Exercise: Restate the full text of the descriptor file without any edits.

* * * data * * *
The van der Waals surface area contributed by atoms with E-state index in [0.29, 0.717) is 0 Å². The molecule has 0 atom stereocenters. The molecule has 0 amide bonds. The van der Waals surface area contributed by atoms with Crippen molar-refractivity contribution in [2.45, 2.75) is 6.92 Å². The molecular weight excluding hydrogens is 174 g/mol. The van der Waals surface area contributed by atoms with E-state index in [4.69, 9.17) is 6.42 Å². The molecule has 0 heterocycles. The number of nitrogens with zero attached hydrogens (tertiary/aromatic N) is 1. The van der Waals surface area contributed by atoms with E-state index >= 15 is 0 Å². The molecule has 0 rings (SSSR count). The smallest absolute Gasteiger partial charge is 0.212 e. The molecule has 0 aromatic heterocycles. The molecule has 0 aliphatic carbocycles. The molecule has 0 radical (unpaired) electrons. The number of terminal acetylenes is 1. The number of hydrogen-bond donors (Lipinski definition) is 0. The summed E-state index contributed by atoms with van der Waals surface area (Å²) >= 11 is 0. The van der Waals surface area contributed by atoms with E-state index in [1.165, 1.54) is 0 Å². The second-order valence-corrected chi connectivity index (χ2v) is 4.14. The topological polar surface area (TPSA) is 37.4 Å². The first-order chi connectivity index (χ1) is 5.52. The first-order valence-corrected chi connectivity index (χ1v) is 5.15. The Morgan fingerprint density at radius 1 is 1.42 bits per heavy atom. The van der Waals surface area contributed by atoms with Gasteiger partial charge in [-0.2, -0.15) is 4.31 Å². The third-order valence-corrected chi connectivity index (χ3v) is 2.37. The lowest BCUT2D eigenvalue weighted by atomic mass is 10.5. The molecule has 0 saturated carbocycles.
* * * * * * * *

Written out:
The van der Waals surface area contributed by atoms with E-state index in [0.29, 0.717) is 0 Å². The molecule has 0 atom stereocenters. The molecule has 0 amide bonds. The van der Waals surface area contributed by atoms with Crippen molar-refractivity contribution in [2.45, 2.75) is 6.92 Å². The molecular weight excluding hydrogens is 174 g/mol. The van der Waals surface area contributed by atoms with E-state index in [4.69, 9.17) is 6.42 Å². The molecule has 0 heterocycles. The number of nitrogens with zero attached hydrogens (tertiary/aromatic N) is 1. The van der Waals surface area contributed by atoms with E-state index >= 15 is 0 Å². The molecule has 0 rings (SSSR count). The smallest absolute Gasteiger partial charge is 0.212 e. The molecule has 0 aromatic heterocycles. The molecule has 0 aliphatic carbocycles. The molecule has 0 radical (unpaired) electrons. The number of terminal acetylenes is 1. The number of hydrogen-bond donors (Lipinski definition) is 0. The summed E-state index contributed by atoms with van der Waals surface area (Å²) >= 11 is 0. The van der Waals surface area contributed by atoms with E-state index in [1.165, 1.54) is 0 Å². The second-order valence-corrected chi connectivity index (χ2v) is 4.14. The topological polar surface area (TPSA) is 37.4 Å². The first-order chi connectivity index (χ1) is 5.52. The first-order valence-corrected chi connectivity index (χ1v) is 5.15. The Morgan fingerprint density at radius 1 is 1.42 bits per heavy atom. The van der Waals surface area contributed by atoms with Gasteiger partial charge in [-0.2, -0.15) is 4.31 Å². The third-order valence-corrected chi connectivity index (χ3v) is 2.37. The lowest BCUT2D eigenvalue weighted by atomic mass is 10.5. The molecule has 0 saturated carbocycles.